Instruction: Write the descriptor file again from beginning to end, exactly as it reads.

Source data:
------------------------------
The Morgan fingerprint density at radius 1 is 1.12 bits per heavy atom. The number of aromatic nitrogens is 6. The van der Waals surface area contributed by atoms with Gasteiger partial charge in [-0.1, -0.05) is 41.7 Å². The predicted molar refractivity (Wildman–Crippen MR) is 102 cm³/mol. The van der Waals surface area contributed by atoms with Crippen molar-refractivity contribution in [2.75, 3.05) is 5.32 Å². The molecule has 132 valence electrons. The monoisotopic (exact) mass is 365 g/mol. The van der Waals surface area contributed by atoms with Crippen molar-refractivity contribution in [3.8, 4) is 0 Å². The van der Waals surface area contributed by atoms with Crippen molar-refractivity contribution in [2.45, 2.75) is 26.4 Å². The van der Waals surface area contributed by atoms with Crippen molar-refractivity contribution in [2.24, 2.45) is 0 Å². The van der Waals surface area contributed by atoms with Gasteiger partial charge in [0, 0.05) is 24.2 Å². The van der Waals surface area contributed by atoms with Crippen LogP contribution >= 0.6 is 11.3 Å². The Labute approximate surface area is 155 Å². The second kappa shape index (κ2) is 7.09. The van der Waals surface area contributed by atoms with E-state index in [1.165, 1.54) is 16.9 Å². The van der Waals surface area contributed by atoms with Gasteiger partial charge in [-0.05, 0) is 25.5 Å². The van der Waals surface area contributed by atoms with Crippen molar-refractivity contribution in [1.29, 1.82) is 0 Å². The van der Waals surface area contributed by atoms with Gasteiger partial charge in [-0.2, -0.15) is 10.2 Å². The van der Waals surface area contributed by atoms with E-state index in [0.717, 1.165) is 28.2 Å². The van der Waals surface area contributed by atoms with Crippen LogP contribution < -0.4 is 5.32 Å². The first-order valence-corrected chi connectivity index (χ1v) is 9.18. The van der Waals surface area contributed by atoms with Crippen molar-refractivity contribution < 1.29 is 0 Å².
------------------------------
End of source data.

The Morgan fingerprint density at radius 1 is 1.12 bits per heavy atom. The number of aromatic nitrogens is 6. The van der Waals surface area contributed by atoms with Gasteiger partial charge in [-0.1, -0.05) is 41.7 Å². The predicted molar refractivity (Wildman–Crippen MR) is 102 cm³/mol. The van der Waals surface area contributed by atoms with Crippen molar-refractivity contribution in [2.75, 3.05) is 5.32 Å². The molecule has 132 valence electrons. The monoisotopic (exact) mass is 365 g/mol. The van der Waals surface area contributed by atoms with Crippen molar-refractivity contribution in [3.8, 4) is 0 Å². The van der Waals surface area contributed by atoms with Crippen molar-refractivity contribution in [2.45, 2.75) is 26.4 Å². The van der Waals surface area contributed by atoms with Crippen molar-refractivity contribution in [2.24, 2.45) is 0 Å². The van der Waals surface area contributed by atoms with Gasteiger partial charge in [0, 0.05) is 24.2 Å². The van der Waals surface area contributed by atoms with Crippen LogP contribution >= 0.6 is 11.3 Å². The Labute approximate surface area is 155 Å². The second kappa shape index (κ2) is 7.09. The van der Waals surface area contributed by atoms with E-state index in [1.165, 1.54) is 16.9 Å². The van der Waals surface area contributed by atoms with Gasteiger partial charge in [-0.05, 0) is 25.5 Å². The van der Waals surface area contributed by atoms with Crippen molar-refractivity contribution in [1.29, 1.82) is 0 Å². The van der Waals surface area contributed by atoms with Gasteiger partial charge in [-0.2, -0.15) is 10.2 Å². The van der Waals surface area contributed by atoms with E-state index in [0.717, 1.165) is 28.2 Å². The van der Waals surface area contributed by atoms with Crippen LogP contribution < -0.4 is 5.32 Å². The first-order valence-corrected chi connectivity index (χ1v) is 9.18. The van der Waals surface area contributed by atoms with Crippen molar-refractivity contribution < 1.29 is 0 Å².